Originally started as a royal pleasure garden in the 1300s and developed into a full-fledged one in the early 18th century, this is the largest of all gardens in Sri Lanka. It is just west of Kandy and boasts 4000 species of flora and several types of birds. I couldn’t wrap my head around the fact that this land had been so well protected and preserved for nearly 700 years. The depth of the roots and width of the tree trunks speak volumes about its storied history. We enjoyed lunch at it’s on site restaurant but the most fun part was walking across the suspension bridge.
Frogner Park/Vigeland Sculpture Park
Our most recent trip to Oslo led us to explore the beautiful Frogner Park. Its home to Gustav Vigeland’s sculptures and boasts some of his best known works like the Angry Boy, Monolith and the Wheel of life. The various sculptures in bronze, granite and cast iron complement the natural beauty of the park. What better place to ponder the deeper meaning of life and existence than in such a serene and verdant setting.
Golden Gate Park, San Fransisco
Back in 2010, when the JJ family visited San Fransisco, we spent an entire morning visiting this amazing park. Spread over 1000 acres or more, we barely scraped the surface with our visit. The Japanese Tea Garden held us enthralled for most of the morning. We enjoyed the lakes in the area as well, providing a good source of distraction for two young kids.
The Highline Park, New York, NY
I found this park very interesting for its history. An old freight train railway track that had been in disuse for the last 25 years was converted into a sustainable and superlative park. All in the busy meatpacking district of NY city! The tracks ran above the streets of the city and its a joy to sit high up and watch the surrounding city come to life. The vivid colors and vibrant textures of the plants in the park give life to an amazing landscape.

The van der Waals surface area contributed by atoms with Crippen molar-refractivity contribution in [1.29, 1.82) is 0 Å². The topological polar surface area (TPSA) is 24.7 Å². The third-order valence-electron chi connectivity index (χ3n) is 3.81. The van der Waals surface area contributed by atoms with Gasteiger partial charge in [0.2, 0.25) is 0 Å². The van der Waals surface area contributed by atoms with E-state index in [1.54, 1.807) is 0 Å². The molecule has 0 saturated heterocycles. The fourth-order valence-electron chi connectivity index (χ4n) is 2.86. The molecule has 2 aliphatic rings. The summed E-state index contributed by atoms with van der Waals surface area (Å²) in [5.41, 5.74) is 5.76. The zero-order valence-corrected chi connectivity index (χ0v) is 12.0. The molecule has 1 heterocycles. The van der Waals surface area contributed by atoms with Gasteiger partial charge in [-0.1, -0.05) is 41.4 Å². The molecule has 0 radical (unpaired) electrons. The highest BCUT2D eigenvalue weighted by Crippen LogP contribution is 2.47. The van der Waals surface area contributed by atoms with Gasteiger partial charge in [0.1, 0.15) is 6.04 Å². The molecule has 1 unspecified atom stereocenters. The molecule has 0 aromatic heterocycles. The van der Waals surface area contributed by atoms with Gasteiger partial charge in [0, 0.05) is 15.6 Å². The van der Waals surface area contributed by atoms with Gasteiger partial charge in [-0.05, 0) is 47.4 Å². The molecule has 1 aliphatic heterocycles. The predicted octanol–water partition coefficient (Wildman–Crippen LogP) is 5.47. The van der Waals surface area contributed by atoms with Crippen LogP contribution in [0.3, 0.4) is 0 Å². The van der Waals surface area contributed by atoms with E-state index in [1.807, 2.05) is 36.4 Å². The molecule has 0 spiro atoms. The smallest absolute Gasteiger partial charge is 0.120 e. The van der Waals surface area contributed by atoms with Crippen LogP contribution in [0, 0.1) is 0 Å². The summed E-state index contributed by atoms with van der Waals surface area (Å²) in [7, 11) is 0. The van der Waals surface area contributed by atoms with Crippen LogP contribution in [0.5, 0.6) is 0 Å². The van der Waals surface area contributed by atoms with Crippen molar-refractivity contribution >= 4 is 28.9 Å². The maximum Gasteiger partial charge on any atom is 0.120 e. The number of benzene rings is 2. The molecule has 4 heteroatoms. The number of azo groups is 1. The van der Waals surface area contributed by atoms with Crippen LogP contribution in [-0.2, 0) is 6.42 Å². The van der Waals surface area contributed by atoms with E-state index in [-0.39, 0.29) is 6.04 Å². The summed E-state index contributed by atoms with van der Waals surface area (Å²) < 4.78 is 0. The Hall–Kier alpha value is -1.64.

Pollard Park, Blenheim, New Zealand
Christmas Day, 2016. We were to take the ferry from Picton to Wellington that evening and had to while away the whole morning in Blenheim. So we set out to explore this town and came across signs leading to this little park. What a precious discovery this turned out to be! Lots of locals out with family, friends and pets spending a quiet tranquil afternoon in the sun dappled light. A plethora of colors and scents that adorned the landscape. We enjoyed the fitness trails and spent some time challenging each other’s strength and endurance. Also interesting was the wall graffiti promoting self-confidence and embracing diversity on the school walls across from the park. Those messages fully resonated with the kids who still talk about it today.